PrepSKA III

Lead Research Organisation: University of Cambridge
Department Name: Physics

Abstract

Astronomers are developing the next generation of instruments to probe to the furthest reaches of the Universe. To understand the complex phenomena that are seen scientists need to observe across the electromagnetic spectrum since radio waves provide a different view of an object than is seen in the mm/sub-mm, infrared, optical or X-ray bands. ALMA, the Atacama Large Millimetre Array, is under construction in the Chilean Andes; Europe's optical/infrared astronomers are developing the E-ELT, a 42m telescope; the X-ray community is planning Xeus, a sophisticated orbiting observatory. In the radio band plans are well advanced for the Square Kilometre Array (SKA). The SKA will be one of the most complex scientific instruments ever built. It will, when fully deployed, consist of a continent-sized array of ~4000 dishes, with an aperture array component allowing huge fields-of-view, working in the frequency range 70 MHz to ~25 GHz. The array will be supported by an IT infrastructure designed to handle data rates comparable to the current internet traffic of the Earth. Two sites are under consideration, in Australia and Southern Africa. The SKA, uniquely amongst major scientific instruments and only made possible by its phased construction plan, will be able to deliver ground-breaking science while still under construction. The breadth of science that the SKA will address is truly remarkable; one should regard it as a physics machine rather than just a telescope. It will be used to explore many of the major outstanding problems in astrophysics, cosmology and particle-astrophysics today. These include our understanding of the birth of the first stars and galaxies, study of the large-scale structure of the universe and the role of dark energy and hot and cold dark matter. Astronomers will also use the SKA to determine whether general relativity holds in the strong gravitational fields associated with massive black holes, understand the origin and evolution of cosmic magnetism, and explore the conditions required for life elsewhere in our galaxy. In this proposal, three Universities (Cambridge, Manchester and Oxford) are continuing their highly-successful technology R&D programme (the STFC and EC-funded SKA Design Study). The project, UK-Prep-SKA, will be fully integrated with the global Preparatory Study for the SKA (PrepSKA), which has been awarded 5.5M Euros to coordinate the massive development programme underway in 19 different countries and to develop plans for the governance structure, legal framework and procurement policy under which the SKA will be constructed and operated. STFC are the coordinators of PrepSKA. UK-PrepSKA will run until Q1 2012, matching the global programme. The principal deliverable of the project is to develop a detailed design for Phase 1 of the SKA to enable the partners to go to governments for construction funding for the first 15-20% of the complete SKA.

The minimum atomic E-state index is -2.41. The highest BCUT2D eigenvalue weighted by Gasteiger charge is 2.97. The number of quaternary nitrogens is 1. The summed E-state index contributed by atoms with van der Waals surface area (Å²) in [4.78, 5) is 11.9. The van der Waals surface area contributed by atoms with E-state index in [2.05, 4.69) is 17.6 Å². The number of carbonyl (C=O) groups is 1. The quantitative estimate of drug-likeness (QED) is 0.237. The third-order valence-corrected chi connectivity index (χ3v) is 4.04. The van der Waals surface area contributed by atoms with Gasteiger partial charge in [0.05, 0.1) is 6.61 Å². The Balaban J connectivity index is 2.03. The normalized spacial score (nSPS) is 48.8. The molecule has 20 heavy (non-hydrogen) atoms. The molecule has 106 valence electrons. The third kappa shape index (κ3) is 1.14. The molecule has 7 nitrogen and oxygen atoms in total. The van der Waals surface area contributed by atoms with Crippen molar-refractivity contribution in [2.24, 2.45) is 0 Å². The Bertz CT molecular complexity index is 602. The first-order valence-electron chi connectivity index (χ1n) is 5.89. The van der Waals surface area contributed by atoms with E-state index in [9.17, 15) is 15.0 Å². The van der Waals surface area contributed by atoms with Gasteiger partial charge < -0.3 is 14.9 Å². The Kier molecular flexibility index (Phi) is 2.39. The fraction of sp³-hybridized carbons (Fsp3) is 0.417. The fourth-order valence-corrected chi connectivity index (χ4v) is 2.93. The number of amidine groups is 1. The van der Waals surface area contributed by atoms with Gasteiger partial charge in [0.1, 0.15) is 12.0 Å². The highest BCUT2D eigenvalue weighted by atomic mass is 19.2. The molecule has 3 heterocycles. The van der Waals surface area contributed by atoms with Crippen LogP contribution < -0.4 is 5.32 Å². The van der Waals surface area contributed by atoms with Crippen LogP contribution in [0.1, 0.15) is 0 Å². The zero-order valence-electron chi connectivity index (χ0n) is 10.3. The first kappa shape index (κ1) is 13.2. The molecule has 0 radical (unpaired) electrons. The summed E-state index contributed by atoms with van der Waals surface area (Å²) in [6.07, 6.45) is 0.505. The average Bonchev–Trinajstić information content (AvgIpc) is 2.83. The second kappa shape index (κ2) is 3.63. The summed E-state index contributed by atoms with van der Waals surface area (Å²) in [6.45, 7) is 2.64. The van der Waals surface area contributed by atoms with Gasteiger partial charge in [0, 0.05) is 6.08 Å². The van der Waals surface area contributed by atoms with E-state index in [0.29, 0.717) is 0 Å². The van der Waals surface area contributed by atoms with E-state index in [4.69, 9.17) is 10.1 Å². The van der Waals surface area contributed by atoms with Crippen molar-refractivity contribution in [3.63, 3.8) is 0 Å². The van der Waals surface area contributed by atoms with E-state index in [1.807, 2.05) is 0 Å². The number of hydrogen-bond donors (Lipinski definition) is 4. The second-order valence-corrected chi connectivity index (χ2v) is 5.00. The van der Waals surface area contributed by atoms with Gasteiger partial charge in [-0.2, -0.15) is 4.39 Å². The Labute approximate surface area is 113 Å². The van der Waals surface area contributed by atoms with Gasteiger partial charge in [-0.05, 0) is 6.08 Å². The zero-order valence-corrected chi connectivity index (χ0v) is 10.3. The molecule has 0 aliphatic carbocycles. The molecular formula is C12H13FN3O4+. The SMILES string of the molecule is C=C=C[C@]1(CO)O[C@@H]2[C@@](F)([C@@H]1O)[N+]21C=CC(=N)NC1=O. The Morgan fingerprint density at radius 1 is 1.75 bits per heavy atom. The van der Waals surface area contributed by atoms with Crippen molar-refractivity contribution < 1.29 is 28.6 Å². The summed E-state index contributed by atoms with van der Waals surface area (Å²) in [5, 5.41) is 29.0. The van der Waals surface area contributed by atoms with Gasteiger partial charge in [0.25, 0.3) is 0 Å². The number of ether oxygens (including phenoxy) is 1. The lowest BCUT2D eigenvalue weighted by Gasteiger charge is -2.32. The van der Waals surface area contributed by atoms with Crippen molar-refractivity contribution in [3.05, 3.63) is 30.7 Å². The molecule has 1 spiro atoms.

Publications


10 25 50
publication icon
Alexander, P (2012) System design for SKA capable Aperture Arrays in 2012 INTERNATIONAL CONFERENCE ON ELECTROMAGNETICS IN ADVANCED APPLICATIONS (ICEAA)

publication icon
De Lera Acedo, E.,Ghods, N.R.,Scott, P.,Doherty, P.,Grainge, K.,Faulkner, A.,Alexander, P.,Drought, N.,Troop, N.,González-Ovejero, D.,Raucy, C.,Craeye, C.,Van Der Merwe, P.,Reader, H.C. (2012) SKA AA-low front-end developments (At Cambridge University) in Proceedings of 6th European Conference on Antennas and Propagation, EuCAP 2012

publication icon
De Lera-Acedo, E.,Razavi-Ghods, N.,Garcia, E.,Duffett-Smith, P.,Alexander, P. (2009) System noise analysis of an ultra wide band aperture array element for low frequency radio astronomy

publication icon
Geisbuesch J (2009) Cosmic magnetic fields in clusters of galaxies and their analysis in Proceedings of the International Astronomical Union

publication icon
Geisbuesch J (2009) Cosmic magnetic fields in galaxies, groups and clusters in Proceedings of the International Astronomical Union

publication icon
Geisbuesch, J.,Alexander, P. (2010) Applying Bayesian Analysis to Radio Polarization Data

publication icon
Graff P (2012) BAMBI: blind accelerated multimodal Bayesian inference in Monthly Notices of the Royal Astronomical Society

publication icon
Green D. A. (2011) A colour scheme for the display of astronomical intensity images in BULLETIN OF THE ASTRONOMICAL SOCIETY OF INDIA

publication icon